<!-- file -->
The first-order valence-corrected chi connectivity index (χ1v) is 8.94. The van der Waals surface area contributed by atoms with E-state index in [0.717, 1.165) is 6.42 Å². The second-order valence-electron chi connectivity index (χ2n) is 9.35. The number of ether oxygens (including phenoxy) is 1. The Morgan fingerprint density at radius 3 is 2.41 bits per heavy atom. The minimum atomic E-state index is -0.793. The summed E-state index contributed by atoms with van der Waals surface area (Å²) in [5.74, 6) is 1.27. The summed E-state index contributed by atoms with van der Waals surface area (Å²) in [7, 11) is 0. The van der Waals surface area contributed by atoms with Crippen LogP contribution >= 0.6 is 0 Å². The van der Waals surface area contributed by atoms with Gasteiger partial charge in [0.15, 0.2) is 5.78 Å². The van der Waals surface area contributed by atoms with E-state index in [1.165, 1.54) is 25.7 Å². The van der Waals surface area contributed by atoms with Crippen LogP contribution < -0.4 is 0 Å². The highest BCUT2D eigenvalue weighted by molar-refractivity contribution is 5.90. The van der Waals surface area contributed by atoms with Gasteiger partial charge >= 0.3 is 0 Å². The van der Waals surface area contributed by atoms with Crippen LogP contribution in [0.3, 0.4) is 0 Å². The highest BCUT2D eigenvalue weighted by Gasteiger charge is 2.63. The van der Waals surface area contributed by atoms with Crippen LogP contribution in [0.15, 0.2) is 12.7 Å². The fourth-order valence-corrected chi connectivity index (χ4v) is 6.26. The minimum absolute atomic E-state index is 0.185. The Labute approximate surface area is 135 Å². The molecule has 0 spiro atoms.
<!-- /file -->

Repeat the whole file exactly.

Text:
The first-order valence-corrected chi connectivity index (χ1v) is 8.94. The van der Waals surface area contributed by atoms with E-state index in [0.717, 1.165) is 6.42 Å². The second-order valence-electron chi connectivity index (χ2n) is 9.35. The number of ether oxygens (including phenoxy) is 1. The Morgan fingerprint density at radius 3 is 2.41 bits per heavy atom. The minimum atomic E-state index is -0.793. The summed E-state index contributed by atoms with van der Waals surface area (Å²) in [5.74, 6) is 1.27. The summed E-state index contributed by atoms with van der Waals surface area (Å²) in [7, 11) is 0. The van der Waals surface area contributed by atoms with Crippen LogP contribution >= 0.6 is 0 Å². The van der Waals surface area contributed by atoms with Gasteiger partial charge in [0.15, 0.2) is 5.78 Å². The van der Waals surface area contributed by atoms with E-state index in [1.165, 1.54) is 25.7 Å². The van der Waals surface area contributed by atoms with Crippen LogP contribution < -0.4 is 0 Å². The highest BCUT2D eigenvalue weighted by molar-refractivity contribution is 5.90. The van der Waals surface area contributed by atoms with Gasteiger partial charge >= 0.3 is 0 Å². The van der Waals surface area contributed by atoms with Crippen LogP contribution in [0.3, 0.4) is 0 Å². The highest BCUT2D eigenvalue weighted by Gasteiger charge is 2.63. The van der Waals surface area contributed by atoms with Crippen LogP contribution in [0.15, 0.2) is 12.7 Å². The fourth-order valence-corrected chi connectivity index (χ4v) is 6.26. The minimum absolute atomic E-state index is 0.185. The Labute approximate surface area is 135 Å². The molecule has 0 spiro atoms.